Prison Scars Due to Cruel and Inadequate Medical Treatment at an Indiana Prison

Introduction

Kenneth Zamarron

 

In 1976, The U.S. Supreme Court in Estelle v. Gamble explained “[an] inmate must rely on prison authorities to treat his medical needs; if authorities fail to do so, those needs will not be met.”1 Kenneth Lee Zamarron unveils his shocking story of medical authorities turning a blind eye to his legitimate medical needs.

United States correctional facilities housed 1,526,800 inmates in 2015. 2 with more than 80% of inmates in both State and Federal prison receiving medical care in 2011 and 2012.3

In 2007 I entered the United States prison warehousing system at the Wabash Valley Correctional Facility located in Carlisle, Indiana. I was sixteen years old when my judge imposed upon me what is commonly called a Methuselah sentence of ninety-seven and one half years, named after the biblical figure who reportedly lived to be 969 years old.

When I entered the prison system, I was like most mixed, colored, urban kids (I am Hispanic and Caucasian) I had met in prison, I was unable to read and write. In a word, I was illiterate.

In 2013, however, that would all change when I noticed what appeared to be little pimples developing on my neck and scalp.

Subsequently, I inarticulately wrote a health care request form which inmates use to notify the medical department of health issues they are experiencing. At that time, the medical providers for inmates in Indiana was Corizon Health, Inc., (Corizon). Unbeknownst to me, Corizon had developed a well-earned reputation for providing cruel and woefully inadequate medical care to prisoners in each state in which it had contracts.4 Corizon, it seemed, had prioritized profits over medical care.

Nevertheless, at that time I could have neither imagined nor anticipated the struggles I would have to endure just to receive basic, standard, and humane medical treatment.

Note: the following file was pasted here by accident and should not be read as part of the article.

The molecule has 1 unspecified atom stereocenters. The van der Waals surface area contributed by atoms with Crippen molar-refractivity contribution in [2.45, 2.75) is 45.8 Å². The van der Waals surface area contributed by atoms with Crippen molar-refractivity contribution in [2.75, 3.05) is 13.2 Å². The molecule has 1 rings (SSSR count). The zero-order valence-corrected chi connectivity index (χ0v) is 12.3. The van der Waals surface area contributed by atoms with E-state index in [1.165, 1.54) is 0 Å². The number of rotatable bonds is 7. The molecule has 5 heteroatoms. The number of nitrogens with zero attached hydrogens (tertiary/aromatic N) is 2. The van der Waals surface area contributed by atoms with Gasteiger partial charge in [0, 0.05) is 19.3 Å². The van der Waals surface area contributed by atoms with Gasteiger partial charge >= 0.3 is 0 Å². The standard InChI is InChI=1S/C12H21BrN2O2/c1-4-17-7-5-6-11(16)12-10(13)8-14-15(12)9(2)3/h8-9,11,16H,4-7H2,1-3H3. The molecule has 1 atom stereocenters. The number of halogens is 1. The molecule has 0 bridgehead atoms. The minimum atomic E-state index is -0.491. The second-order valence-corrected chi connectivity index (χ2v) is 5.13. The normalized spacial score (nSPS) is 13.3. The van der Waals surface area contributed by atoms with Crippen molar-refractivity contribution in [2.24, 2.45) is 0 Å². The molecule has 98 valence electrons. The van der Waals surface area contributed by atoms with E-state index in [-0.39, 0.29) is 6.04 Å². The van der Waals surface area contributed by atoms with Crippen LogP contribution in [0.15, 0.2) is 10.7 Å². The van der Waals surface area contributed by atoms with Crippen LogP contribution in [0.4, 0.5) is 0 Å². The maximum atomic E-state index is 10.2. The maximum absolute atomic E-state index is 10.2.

As the years passed, my condition worsened. I wrote numerous health care request forms and grievances to medical staff, correctional officials, and the warden expressing three serious requests: (1) to see a dermatologist for a proper evaluation and new treatment options; (2) to stop being prescribed medication already proven to be ineffective; and (3) to be given an adequate amount of bandages and wraps due to the pimples turning into large cysts that would drain constantly. It should be noted that prisoners are not allowed to possess these types of medical supplies without the approval of the medical department as they are not sold to inmates. As both my physical and psychological health worsened, it became apparent that Corizon was ignoring my requests. I fully understand that I am a prisoner, and as a result, I would not receive five-star treatment, but even basic medical precautions and protocols seemed not to matter once I was placed in handcuffs.

Then, in 2017, Wexford Health Sources, Inc. (Wexford), which is owned by The Bantry Group Corporation, won the bid with the Indiana Department of Correction.5 I was hopeful they would provide me adequate care for my condition, but Wexford was just like Corizon, in that they had a reputation for providing cruel, inhumane, and woefully inadequate medical care to prisoners in each state it had a contract.6 Wexford had also prioritized profits over medical care.

I fell into deep despair and seriously contemplated suicide as a means to end both my physical and mental pain. I feared the fight against the colossal power of multiple goliaths (the medical providers and the Indiana Department of Correction). How could I ever succeed against these high-powered entities, when I did not even possess a stone (the ability to read well) or a sling (the ability to write well)?